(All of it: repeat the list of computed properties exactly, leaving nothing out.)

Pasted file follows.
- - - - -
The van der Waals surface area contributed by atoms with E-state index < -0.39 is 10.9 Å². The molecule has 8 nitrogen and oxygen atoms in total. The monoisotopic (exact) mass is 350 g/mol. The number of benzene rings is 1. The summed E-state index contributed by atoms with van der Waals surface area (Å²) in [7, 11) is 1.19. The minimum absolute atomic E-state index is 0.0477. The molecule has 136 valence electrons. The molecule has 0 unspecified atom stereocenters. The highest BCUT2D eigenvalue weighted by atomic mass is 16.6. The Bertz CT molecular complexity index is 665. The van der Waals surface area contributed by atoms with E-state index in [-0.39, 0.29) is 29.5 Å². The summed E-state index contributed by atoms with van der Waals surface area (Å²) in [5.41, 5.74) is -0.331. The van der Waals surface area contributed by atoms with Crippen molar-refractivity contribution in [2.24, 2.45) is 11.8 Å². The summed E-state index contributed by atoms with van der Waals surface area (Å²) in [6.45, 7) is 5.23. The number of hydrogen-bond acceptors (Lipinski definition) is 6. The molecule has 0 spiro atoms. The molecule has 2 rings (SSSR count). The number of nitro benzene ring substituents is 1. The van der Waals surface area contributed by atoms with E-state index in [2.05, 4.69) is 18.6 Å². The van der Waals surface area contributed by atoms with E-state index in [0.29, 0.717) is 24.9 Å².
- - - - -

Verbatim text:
The van der Waals surface area contributed by atoms with E-state index < -0.39 is 10.9 Å². The molecule has 8 nitrogen and oxygen atoms in total. The monoisotopic (exact) mass is 350 g/mol. The number of benzene rings is 1. The summed E-state index contributed by atoms with van der Waals surface area (Å²) in [7, 11) is 1.19. The minimum absolute atomic E-state index is 0.0477. The molecule has 136 valence electrons. The molecule has 0 unspecified atom stereocenters. The highest BCUT2D eigenvalue weighted by atomic mass is 16.6. The Bertz CT molecular complexity index is 665. The van der Waals surface area contributed by atoms with E-state index in [-0.39, 0.29) is 29.5 Å². The summed E-state index contributed by atoms with van der Waals surface area (Å²) in [5.41, 5.74) is -0.331. The van der Waals surface area contributed by atoms with Crippen molar-refractivity contribution in [2.24, 2.45) is 11.8 Å². The summed E-state index contributed by atoms with van der Waals surface area (Å²) in [6.45, 7) is 5.23. The number of hydrogen-bond acceptors (Lipinski definition) is 6. The molecule has 0 spiro atoms. The molecule has 2 rings (SSSR count). The number of nitro benzene ring substituents is 1. The van der Waals surface area contributed by atoms with E-state index in [2.05, 4.69) is 18.6 Å². The van der Waals surface area contributed by atoms with E-state index in [0.29, 0.717) is 24.9 Å².